BlogHer: Another real life example of ad networks in action is BlogHer. As the name suggests, this is primarily geared toward women bloggers, but it isn’t a “no boys allowed” situation. How does it work? Well, BlogHer has a vast network of writers (called Influencers) and certain marketers are encouraged to join in and have their products/services/brand talked about (or maybe just featured in some sort of ad. In the description of their services, BlogHer says: “Our Influencers share your brand with their readers- in the context of their lives.” So, someone might approach BlogHer with a new celebrity product launch or a custom video recipe series, and say “Make this popular” (but more eloquent and professional). BlogHer then connects the product or service with different writers in their network, and away they go.

logo

 

There are hundreds of other ad networks out there, of all sizes, service and variety. Stay tuned next week for a post on Affiliate Ads!

 

Tech Thursday: Online Storage, Toggl, and Beyond

22 January

Happy Tech Thursday!

As promised, we’re adding our new Google Hangout Tech Thursdays to the blog as we go (also, this format is a lot of fun so far)!

This week, we discuss online storage options (so, when the next version of iOS or what have you comes out, you aren’t deleting all your music and pictures off your phone like Kassie). Some options include Dropbox and Google Drive (which we use here at Breaking Even) and iCloud, if you’re only using Mac products. We also had a brief Throwback Thursday moment to Bates’ online storage system, Paris (lots of colleges have something similar).

Productivity and time management are always of interest to us, and we wanted to share our newest tool- Toggl. It makes everyone’s lives easier here, and we thought maybe others could benefit from it, too! (Plus, I just read this interesting piece from Seth Godin on Optimistic Time vs. Honest Time- which is why we love tools like Toggl).

Feel free to send us your questions/ideas for topics- we’d love to have them for next time!

Three Things I’ve Learned from Being Quiet

20 January

Do you ever feel that people are trying to give you a hint?

This past Christmas, my family gave me a couple books (not unusual), and the titles seemed to be a not-so-subtle plea: When Words Matter Most (not sure of the author) and Quiet by Susan Cain. Hmm, I thought, that can’t be a coincidence. My family doesn’t give gifts at random.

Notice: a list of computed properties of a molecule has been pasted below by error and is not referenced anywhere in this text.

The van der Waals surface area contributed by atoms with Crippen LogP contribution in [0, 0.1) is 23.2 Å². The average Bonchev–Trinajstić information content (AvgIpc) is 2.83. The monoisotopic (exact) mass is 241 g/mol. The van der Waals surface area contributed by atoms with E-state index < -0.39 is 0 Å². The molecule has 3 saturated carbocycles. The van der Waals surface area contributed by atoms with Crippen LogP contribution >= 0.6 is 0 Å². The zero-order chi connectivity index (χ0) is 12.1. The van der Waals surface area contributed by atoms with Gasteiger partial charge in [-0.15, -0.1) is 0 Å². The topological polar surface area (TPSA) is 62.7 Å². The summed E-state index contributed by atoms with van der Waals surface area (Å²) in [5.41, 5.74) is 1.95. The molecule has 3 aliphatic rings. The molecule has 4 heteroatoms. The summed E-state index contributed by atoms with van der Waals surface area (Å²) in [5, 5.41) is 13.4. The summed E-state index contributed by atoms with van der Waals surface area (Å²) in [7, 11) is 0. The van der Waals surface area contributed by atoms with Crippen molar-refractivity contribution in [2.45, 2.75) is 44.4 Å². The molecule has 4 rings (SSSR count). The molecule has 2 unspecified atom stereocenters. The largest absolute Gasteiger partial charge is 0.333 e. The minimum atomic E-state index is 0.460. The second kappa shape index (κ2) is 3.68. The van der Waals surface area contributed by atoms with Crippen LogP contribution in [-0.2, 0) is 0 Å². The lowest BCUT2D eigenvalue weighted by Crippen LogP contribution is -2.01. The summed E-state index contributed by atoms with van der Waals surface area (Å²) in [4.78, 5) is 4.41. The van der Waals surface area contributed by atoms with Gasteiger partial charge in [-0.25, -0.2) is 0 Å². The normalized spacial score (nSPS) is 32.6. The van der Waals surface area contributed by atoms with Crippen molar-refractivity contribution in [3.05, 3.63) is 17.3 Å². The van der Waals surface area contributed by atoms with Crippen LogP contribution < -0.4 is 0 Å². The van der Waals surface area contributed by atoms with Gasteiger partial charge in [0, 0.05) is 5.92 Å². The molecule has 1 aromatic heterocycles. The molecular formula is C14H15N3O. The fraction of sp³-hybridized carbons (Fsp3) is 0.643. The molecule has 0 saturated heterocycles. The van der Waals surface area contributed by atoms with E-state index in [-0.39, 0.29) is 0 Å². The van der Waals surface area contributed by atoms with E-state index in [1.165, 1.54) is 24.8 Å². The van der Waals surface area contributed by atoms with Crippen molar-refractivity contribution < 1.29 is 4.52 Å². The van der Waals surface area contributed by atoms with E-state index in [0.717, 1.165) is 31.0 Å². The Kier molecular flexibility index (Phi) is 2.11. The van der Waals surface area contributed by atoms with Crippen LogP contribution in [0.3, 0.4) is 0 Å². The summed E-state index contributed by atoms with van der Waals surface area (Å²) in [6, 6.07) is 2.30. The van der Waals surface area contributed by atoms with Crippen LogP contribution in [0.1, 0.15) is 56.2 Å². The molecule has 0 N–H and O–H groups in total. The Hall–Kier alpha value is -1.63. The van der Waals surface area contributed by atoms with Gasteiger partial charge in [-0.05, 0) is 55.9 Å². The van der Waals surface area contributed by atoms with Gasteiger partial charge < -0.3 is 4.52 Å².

I’ve always been quiet- one of my teachers wrote in a college recommendation that I was “painfully shy.” It’s not as if it was news to anyone (least of all myself), and it’s something that I have to work at every day. But, to be honest, I’m just throwing punches in the dark, trying to change my personality and the way I’m fundamentally wired in order to become this “better” thing: an extrovert. It turns out, Quiet is one of the most helpful books I’ve ever read from a personal and professional standpoint.

Quiet explores behavioral, psychological and physiological differences between introverts and extroverts (most of which seems like common knowledge, but there are some interesting . She also makes some important clarifications, for instance being an introvert doesn’t make you shy or sensitive, although you’re more likely to be one or both. This book isn’t about “finding yourself” or “coping with you introversion.” It does offer some insight about different personalities, and, from my point of view, empowers readers to find out what they need. Here’s what I’ve learned so far from being quiet:

Quiet

1. Speaking May Never Get Easier. I’m never going to be comfortable with public or impromptu speaking. And I’m okay with that. That’s not to say I’ll never run a meeting, give a presentation, or do another Tech Thursday video. It just means going about it in a different, more comfortable way. One example: for many of our Tech Thursday videos, if I didn’t mentally or physically have an outline of the subject matter, I blanked out in front of the camera (my brother calls this my “freeze”- rather than fight or flight, I have a third reaction based on the deer in the headlights model). Although I’d grown used to the camera, there was still something short-circuiting in my brain when that little red “Recording” light came on.

Introverted people are more likely to get overstimulated, especially in situations such as public speaking or talk. And, oftentimes, they’ll end up leaving a presentation thinking “Man, I sounded dumb,” or “Oh SNAP, I forgot this one huge point (or five little points)!” As it turns out, that’s not uncommon: “Overarousal interferes with attention and short term memory- key components of the ability to speak on the fly” (126). The key is finding out what does work. This may mean preparation well in advance, a brief meditation beforehand- whatever helps you get in the zone.

2. Finding Your Balance. Some people do their best work alone, some require more stimulation, and others need a mix. There’s a certain level of self-awareness involved here. Personally, I’ve found that although I enjoy having a quiet space to get work done solo, I need to interact with other people (usually, asking Nicole for feedback on something, or collaborating with others on a project). Sometimes it’s going to a Business After Hours. Even though meetings and presentations to a certain extent terrify me, I go back to my quiet desk-space with a new energy that propels whatever I’m working on privately (and I’m fortunate enough to have a job that allows me to do both).